Albus Dumbledore also isn't great at giving people relevant information

The general student body aside, Dumbledore isn't even good at protecting poor Harry, the one kid he seemingly wants to help (the rest of those not-so-special, non-"Chosen Ones" can, apparently, go screw themselves). Throughout all of the various dangerous events that happen at Hogwarts, Dumbledore only gives Harry part of the information at hand and then ends each concerningly frightening school year with an information dump that tells Harry everything he probably should have already been told. Perhaps the worst example of this, though, is that Dumbledore knows all along that Harry is the "Chosen One" who must destroy the Horcrux within him by sacrificing himself, and only then will he be able to destroy Voldemort. He does not tell Harry this until they're both dead.

It sure seems like if Dumbledore had — at any point — clued Harry in on anything regarding his future, things could have gone differently. Dumbledore claims in "Order of the Phoenix" that he was afraid to even look Harry in the eye, fearing that Voldemort could use Legilimency to attack Dumbledore through the young boy. So why didn't Dumbledore just ... tell Harry that, and warn him that any strange connections or visions are just Voldemort's attempts at manipulation? That whole thing could have saved Sirius Black's (Gary Oldman's) life, and that's just the tip of the iceberg.

Still, Dumbledore is a kind, if flawed person...

It certainly could be argued that the reason Dumbledore constantly withheld information from Harry was because he had to — Harry's journey had to happen exactly the way it does, even though multiple people died in the process. This exact point is argued in Wizarding World, the official online "Harry Potter" encyclopedia, which acknowledges that though many awful things could have been avoided, Harry had to be driven to a point where he was willing and able to sacrifice himself for his loved ones and present himself to Voldemort, ready to die.

"In choosing not to tell Harry about just how significant he is in the battle against Voldemort, Dumbledore makes a wider decision, one that helps Harry become the man he needs to be in order to overcome the difficult choices he has to make to save the wizarding world," the website reads. "And while it's easy to see how Dumbledore's omission of the truth incurred additional trauma upon the Boy Who Lived, it's also clear that Harry had to experience the things he did in order to fully [realize] what was at stake."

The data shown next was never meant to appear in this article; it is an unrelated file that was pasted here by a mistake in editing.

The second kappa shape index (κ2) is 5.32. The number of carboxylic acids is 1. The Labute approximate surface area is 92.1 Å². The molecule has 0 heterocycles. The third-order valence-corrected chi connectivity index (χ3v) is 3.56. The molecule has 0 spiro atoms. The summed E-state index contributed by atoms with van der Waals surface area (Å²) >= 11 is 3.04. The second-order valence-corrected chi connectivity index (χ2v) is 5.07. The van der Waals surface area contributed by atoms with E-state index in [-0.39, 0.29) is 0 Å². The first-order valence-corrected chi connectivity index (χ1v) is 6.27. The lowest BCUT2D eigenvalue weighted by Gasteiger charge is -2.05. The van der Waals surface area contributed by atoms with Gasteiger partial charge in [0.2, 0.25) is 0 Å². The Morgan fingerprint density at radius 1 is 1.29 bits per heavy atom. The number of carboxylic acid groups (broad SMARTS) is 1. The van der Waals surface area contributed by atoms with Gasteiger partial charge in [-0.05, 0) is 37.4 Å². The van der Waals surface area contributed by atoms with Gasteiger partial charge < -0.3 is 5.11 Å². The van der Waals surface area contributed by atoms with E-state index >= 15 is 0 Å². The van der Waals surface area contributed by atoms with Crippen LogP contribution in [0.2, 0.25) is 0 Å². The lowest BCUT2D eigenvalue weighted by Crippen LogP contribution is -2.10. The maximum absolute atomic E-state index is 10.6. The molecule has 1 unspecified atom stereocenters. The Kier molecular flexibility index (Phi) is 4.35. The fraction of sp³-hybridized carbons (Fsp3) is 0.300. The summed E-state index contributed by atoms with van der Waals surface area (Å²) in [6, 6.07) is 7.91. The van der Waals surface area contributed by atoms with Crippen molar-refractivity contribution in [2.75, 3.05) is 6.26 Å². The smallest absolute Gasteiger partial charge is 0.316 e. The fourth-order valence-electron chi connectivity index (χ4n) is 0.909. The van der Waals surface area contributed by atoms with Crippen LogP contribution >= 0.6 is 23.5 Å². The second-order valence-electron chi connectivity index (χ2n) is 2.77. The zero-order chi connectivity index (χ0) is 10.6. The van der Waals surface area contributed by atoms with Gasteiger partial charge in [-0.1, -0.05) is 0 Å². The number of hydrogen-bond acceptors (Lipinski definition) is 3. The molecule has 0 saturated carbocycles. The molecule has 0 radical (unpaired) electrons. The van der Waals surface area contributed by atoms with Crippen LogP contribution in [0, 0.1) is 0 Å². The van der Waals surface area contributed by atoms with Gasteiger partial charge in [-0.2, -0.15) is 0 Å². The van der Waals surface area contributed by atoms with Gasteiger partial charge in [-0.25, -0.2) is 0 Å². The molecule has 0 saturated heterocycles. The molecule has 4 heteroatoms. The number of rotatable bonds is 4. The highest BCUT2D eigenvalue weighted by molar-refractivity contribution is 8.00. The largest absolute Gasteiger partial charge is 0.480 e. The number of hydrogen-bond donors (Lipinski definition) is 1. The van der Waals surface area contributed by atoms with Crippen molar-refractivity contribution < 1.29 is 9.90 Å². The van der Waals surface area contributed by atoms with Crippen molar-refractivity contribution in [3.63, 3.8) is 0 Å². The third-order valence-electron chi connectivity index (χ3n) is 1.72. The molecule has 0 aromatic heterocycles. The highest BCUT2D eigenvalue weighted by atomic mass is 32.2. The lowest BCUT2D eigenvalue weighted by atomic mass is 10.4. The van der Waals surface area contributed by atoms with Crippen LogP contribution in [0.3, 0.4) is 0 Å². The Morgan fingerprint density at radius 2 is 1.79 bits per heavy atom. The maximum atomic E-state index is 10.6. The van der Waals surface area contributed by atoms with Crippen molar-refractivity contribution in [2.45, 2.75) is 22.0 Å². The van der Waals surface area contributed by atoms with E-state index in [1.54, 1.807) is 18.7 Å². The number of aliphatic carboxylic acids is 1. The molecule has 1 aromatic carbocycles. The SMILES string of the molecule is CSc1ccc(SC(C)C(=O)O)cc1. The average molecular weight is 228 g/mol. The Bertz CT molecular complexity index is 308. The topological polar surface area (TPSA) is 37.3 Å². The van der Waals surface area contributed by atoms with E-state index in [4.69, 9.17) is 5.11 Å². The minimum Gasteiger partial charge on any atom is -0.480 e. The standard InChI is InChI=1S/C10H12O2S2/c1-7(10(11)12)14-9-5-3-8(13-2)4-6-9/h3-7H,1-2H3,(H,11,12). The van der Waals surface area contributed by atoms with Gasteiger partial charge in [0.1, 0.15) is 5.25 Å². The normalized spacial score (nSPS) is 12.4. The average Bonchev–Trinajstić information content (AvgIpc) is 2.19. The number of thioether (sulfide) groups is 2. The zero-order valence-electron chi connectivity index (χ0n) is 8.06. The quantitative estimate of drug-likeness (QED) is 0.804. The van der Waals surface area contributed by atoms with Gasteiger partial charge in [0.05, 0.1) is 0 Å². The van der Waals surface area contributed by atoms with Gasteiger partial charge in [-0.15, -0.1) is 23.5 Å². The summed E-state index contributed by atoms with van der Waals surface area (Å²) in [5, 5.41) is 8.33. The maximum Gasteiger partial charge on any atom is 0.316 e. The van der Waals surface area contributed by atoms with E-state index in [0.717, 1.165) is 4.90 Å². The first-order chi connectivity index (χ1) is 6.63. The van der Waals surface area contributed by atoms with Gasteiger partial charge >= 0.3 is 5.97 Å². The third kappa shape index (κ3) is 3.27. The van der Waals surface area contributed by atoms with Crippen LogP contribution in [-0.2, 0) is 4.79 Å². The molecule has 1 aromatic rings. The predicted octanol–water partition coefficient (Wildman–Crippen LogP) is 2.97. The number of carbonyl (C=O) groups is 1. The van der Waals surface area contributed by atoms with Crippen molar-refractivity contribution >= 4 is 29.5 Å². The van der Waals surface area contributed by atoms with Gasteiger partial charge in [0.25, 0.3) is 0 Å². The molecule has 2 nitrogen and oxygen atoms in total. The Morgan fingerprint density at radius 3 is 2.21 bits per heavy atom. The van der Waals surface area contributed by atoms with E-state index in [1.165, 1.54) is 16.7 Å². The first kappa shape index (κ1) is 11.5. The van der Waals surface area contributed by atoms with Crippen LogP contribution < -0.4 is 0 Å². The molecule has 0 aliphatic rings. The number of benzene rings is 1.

Dumbledore certainly shows uncharacteristic doubt and remorse over not giving Harry the full story. When he and Harry meet in a sort of pre-afterlife in Deathly Hallows, he asks his protégé, "Can you forgive me for not trusting you? ... I only feared that you would fail as I had failed." The wizard did the best he could, but maybe his efforts were just completely misguided.

Maybe Dumbledore shouldn't be in charge of a bunch of young kids

None of this is to say that Dumbledore is willfully evil, like Voldemort or even Grindelwald — but he can definitely be a bit on the arrogant side. Dumbledore always thinks he knows what's best in any given situation, and it's clear that he doesn't make a habit of confiding in anyone or asking for their advice. As a result, he seems to believe that people best operate alone, and in the end, connection and love are the two things that give Harry the strength and drive he needs — not just to sacrifice himself to Voldemort willingly, but to come back and defeat him to save the wizarding world. Left without parents as a baby, Harry has no loving family or friends until he arrives at Hogwarts ... and ironically, Dumbledore is a part of that family, despite the fact that he keeps Harry at arm's length most of the time.

"Harry Potter" characters are complicated. Look at Alan Rickman's Severus Snape (although whether or not it was a good idea on Dumbledore's part to let Snape teach Harry, the son of Snape's nemesis and long-lost love, is another column entirely). Dumbledore is just one of many flawed yet fascinating characters, but the bottom line is that not only is he often a shoddy mentor to Harry, he might be the worst possible headmaster to oversee a school full of kids who can make stuff explode by holding a stick. The only reason Dolores Umbridge (Imelda Staunton) is so obviously worse is because she actively tortures the students. It's a low bar to clear.